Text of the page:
Conflict in the Pacific Essay
Question: Analyse the strategic and political reasons for bombing Pearl Harbour.
There were numerous strategic and political reasons that lead to the bombing of Pearl Harbour on December 7th, 1941. However nationalism, militarism and imperialistic notions were key influential factors, which together contributed to the almost complete annihilation of the US Pacific fleet. Based on Japan’s nationalistic beliefs of superiority over Asian nations, the surprise attack attempted to fulfill a change in the balance of power within South East Asia and expose the vulnerability of the West.
Portraying Japan’s notions of nationalism and desires for imperialistic gain, the attack on Pearl Harbour was planned, …show more content…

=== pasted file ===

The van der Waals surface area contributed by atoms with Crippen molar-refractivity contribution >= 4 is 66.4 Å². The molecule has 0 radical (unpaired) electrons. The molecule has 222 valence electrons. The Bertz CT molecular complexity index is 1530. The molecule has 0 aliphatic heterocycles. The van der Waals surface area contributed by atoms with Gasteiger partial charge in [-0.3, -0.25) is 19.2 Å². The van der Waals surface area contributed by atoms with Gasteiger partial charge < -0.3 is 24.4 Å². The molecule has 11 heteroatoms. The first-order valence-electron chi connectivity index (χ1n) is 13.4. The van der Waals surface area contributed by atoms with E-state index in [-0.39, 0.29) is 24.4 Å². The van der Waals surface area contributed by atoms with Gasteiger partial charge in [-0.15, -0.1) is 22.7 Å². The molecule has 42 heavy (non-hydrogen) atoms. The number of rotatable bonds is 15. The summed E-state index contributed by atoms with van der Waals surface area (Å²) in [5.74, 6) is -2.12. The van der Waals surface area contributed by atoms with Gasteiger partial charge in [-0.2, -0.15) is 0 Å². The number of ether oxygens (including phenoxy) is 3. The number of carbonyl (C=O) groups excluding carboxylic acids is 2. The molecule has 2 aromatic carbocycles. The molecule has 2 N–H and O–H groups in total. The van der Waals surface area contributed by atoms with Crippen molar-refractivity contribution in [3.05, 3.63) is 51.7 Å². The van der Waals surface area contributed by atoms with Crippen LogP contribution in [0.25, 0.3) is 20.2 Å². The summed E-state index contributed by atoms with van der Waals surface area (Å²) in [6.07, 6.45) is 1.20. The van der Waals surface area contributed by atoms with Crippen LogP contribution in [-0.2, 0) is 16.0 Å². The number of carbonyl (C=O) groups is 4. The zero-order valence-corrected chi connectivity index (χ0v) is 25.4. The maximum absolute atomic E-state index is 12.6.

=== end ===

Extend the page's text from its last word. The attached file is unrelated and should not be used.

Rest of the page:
The power vacuum in South East Asia in 1940 resulted in the attack on Pearl Harbour supporting the Japanese political imperialistic aims and enhancing nationalistic feelings. Due to the European war, the colonial powers ability to protect colonies in South East Asia had been limited considerably. The initial successes of the German advance had substantially assisted the Japanese political aims based on the notion of superiority of enhancing its influence in South East Asia. When Hitler broke the Anti-Comintern Pact with the invasion of the Soviet Union in June 1941, Japan was provided with the ability to ‘push south’ through the use of constructive diplomatic maneuvering. It was November 26th 1940 when the US formally called for the Japanese to withdraw from Indochina and China, however, Japanese notions of superiority and imperialistic aims led to a refusal. As a result the Japanese came to the conclusion that an attack upon Pearl Harbour was necessary to fulfill the political goals of spreading its perceived superior system of government, culture and economy.
The militaristic nature of politics in Japan, due to the appointment of Hideki Tojo, the Minister for War, as Prime Minister on October 18th, 1941, was highly influential on the attack on